Trevor Noah Calls POTUS an "Insult Comic," Talks Late-Night TV in the Trump Era

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Trevor Noah

"There are things to be angry about. There are reasons to mobilize. But some of this stuff Donald Trump does — hey, just laugh at that," said the 'Daily Show' host at the Just for Laughs festival.

Trevor Noah on Saturday told Americans to relax and laugh off many of President Donald Trump's almost daily snubs and slights, made in speeches or on Twitter, and focus on mobilizing over the "hurtful or divisive policies" he actually implements.

"He's an insult comic, move on," The Daily Show host told the audience at Just for Laughs in Montreal about the president, whom he regularly criticizes on his Comedy Central program. The way Trump grins, grimaces, reads from the teleprompter one moment, then breaks off to berate Hilary Clinton or another political enemy — it's no worse than a Dean Martin celebrity roast.

"There are things to be angry about. There are reasons to mobilize. But some of this stuff Donald Trump does — hey, just laugh at that," Noah cautioned. He pointed to a friend's outrage this past week when Trump, during a White House speech, denounced "17 years" of Obamacare, when the battle over the Affordable Care Act has gone on for seven years.

"Yeah, who cares? Laugh at the fact that the guy doesn't process time like we do," Noah said while giving an informal talk at the Hyatt Regency Hotel. Noah added that Trump's critics have to pick their battles.

"If you are not careful, you assign the same level of outrage for everything, which then minimizes the really hurtful or divisive policies that the man may implement," he argued. The comedian, who was born in South Africa, even admitted he sometimes winces and laughs at Trump because, for all his bluster and theatrics, he remains a paradox.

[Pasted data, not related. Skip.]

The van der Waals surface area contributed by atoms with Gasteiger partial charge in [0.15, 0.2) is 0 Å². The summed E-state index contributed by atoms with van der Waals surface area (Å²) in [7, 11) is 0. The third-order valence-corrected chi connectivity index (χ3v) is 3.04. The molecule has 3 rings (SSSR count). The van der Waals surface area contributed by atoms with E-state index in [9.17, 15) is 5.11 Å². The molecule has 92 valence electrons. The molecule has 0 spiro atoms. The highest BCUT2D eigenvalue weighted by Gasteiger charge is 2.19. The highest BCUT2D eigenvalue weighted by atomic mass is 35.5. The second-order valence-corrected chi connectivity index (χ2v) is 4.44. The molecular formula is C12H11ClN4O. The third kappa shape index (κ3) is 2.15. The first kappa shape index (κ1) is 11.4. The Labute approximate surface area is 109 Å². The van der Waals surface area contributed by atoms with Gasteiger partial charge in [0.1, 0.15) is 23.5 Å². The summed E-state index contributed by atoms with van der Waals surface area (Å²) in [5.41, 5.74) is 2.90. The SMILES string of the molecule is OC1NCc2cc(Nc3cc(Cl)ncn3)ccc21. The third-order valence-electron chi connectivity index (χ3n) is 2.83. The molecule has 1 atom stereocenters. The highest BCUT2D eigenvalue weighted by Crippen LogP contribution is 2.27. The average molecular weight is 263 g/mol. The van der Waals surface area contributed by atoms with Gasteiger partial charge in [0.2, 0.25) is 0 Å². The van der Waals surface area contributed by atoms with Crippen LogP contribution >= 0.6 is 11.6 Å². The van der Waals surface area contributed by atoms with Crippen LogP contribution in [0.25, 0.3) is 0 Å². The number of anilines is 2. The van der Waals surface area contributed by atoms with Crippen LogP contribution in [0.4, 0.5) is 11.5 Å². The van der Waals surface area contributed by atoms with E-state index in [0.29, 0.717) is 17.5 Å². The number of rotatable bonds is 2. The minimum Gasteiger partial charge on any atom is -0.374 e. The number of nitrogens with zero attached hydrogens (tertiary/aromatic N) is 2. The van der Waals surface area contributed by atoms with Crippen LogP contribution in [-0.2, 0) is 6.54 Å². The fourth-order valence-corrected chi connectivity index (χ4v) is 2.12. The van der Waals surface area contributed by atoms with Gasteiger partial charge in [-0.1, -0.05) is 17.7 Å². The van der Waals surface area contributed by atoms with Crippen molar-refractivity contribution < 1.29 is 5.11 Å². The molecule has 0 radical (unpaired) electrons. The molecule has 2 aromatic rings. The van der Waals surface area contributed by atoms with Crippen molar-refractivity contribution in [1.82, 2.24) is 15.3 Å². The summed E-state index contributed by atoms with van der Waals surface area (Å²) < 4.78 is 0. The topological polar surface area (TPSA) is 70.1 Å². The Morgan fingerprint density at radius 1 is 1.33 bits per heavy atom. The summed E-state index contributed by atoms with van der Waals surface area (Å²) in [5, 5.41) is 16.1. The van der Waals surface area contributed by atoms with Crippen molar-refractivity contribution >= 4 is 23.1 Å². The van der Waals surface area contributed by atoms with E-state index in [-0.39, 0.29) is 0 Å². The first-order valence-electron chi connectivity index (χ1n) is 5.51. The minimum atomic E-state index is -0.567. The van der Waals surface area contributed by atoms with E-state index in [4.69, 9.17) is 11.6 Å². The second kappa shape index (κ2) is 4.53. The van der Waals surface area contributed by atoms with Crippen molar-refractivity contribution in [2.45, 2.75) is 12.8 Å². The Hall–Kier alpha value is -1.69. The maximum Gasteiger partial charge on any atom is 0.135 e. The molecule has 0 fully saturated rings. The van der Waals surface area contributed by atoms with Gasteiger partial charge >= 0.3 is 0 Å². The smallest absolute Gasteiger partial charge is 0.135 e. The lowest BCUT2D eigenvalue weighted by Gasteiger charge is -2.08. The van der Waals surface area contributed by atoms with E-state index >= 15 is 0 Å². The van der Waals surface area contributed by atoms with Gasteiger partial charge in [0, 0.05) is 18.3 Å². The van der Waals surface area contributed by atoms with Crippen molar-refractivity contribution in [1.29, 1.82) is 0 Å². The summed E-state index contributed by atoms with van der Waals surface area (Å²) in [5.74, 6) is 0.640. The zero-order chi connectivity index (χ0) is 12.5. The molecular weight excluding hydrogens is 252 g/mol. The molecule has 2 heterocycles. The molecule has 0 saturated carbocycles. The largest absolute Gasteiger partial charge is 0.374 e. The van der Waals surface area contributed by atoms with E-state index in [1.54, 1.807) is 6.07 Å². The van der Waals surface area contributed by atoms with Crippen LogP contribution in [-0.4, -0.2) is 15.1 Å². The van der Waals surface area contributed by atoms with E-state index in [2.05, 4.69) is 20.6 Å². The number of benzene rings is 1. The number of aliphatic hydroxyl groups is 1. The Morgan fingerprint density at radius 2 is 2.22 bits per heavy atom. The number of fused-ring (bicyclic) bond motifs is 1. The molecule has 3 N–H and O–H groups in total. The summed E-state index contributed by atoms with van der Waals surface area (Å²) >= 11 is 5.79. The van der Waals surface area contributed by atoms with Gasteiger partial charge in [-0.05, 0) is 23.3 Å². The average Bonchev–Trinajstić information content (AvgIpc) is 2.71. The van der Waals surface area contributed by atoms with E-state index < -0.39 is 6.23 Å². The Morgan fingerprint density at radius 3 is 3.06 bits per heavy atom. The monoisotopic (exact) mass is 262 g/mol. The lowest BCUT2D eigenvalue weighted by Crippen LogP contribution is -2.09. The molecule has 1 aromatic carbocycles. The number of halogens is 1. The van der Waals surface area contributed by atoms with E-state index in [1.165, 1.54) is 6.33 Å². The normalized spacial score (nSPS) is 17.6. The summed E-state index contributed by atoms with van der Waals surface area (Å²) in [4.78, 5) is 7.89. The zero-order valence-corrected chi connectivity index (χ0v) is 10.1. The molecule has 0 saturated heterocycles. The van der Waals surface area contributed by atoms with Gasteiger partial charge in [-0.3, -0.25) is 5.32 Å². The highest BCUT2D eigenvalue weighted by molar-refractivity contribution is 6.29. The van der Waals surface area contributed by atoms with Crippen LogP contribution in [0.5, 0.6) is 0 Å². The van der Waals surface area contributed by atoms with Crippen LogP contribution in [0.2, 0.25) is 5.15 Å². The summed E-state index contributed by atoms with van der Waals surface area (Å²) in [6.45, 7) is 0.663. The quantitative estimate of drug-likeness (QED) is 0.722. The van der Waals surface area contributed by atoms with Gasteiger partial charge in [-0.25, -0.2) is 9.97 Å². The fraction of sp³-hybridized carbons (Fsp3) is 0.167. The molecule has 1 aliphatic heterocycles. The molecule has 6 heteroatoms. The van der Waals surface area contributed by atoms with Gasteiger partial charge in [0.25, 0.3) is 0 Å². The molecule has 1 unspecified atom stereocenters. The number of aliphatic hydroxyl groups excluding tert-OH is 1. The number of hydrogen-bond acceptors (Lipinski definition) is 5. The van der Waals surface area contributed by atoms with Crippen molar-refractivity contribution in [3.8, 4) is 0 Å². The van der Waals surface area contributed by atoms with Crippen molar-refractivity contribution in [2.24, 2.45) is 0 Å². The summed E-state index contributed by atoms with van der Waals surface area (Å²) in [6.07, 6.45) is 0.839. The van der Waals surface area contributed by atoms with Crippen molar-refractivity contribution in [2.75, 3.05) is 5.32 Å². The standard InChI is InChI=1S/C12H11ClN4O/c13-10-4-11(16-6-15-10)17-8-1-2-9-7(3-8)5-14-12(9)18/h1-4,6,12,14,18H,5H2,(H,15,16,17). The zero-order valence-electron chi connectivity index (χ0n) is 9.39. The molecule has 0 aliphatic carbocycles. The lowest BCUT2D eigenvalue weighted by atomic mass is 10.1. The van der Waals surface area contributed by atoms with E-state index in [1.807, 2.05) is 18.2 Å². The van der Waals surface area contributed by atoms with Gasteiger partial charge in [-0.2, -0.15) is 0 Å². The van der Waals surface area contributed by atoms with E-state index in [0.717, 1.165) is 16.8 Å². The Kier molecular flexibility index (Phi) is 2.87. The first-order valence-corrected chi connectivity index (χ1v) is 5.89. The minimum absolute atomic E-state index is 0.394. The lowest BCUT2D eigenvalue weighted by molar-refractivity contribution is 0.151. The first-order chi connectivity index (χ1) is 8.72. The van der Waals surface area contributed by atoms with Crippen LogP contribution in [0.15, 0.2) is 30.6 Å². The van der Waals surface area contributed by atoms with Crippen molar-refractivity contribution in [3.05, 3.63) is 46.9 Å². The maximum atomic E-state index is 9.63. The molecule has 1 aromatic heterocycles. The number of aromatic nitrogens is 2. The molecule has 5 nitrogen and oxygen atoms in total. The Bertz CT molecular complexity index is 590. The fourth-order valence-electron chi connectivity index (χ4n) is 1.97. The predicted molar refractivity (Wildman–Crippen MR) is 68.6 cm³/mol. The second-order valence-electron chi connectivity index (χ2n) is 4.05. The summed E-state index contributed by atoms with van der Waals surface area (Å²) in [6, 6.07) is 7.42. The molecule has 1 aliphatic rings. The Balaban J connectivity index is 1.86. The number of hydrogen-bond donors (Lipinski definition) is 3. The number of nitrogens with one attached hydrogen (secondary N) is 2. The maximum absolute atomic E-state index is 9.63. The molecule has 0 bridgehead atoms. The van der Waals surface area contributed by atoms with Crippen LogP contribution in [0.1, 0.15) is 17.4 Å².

"The idea of him being in control of this country is a frightening thing. I also know you cannot be afraid when you're laughing, but you also have to acknowledge there is a certain element of danger," Noah insisted. He added many Americans have never experienced such a chaotic political climate, but he has, as he likens Trump to the African dictators he knew growing up as a child.

Noah recalled the loneliness last year when he was among the few to predict Trump's election. "I remember telling people, 'I think this guy can win.' And people would say, 'That's why you shouldn't be hosting The Daily Show, because you don't know anything about American politics,'" he remembered.

As much as Trump mangles his syntax in speeches, Noah listens carefully not to what the U.S. president says, but what he means to say. "They didn't hear his message, which is a strange disconnect," he added about Trump's successful White House run.

Noah argued Trump's idiosyncratic grammar is recognizable to someone from South Africa where politicians mostly don't speak English as their first language. "I grew up learning I cannot focus on every word this person says, because that's not how they're trying to communicate. It's not always going to sound coherent, it's going to sound stupid, it's not going to be right — but that's not the message," he added.

The Comedy Central star said he heard Trump communicating well during last year's presidential debates, however much he jumbled his words and sentences. "I said, 'Geez, he's doing well ... his message was strung together,'" Noah recalled.

With Trump now in his presidency, Noah and his team at The Daily Show, while reacting every day to a fast-paced news cycle to come up with jokes, also try to put Trump in a timely context. "He overwhelms the news, so people can't cover Donald Trump because he does something else that covers up for what he did," Noah argued.

The late-night talk show host joked that, if only he'd employed the same blame-shifting tactics to limit or escape punishment in his youth, he'd have sailed through his upbringing. "I wish I thought about that as a kid, instead of apologizing for the wrong thing I did, just do so many wrong things and your parents say, 'I just can't keep up with you,' and you just go 'fake news' and move on," Noah said.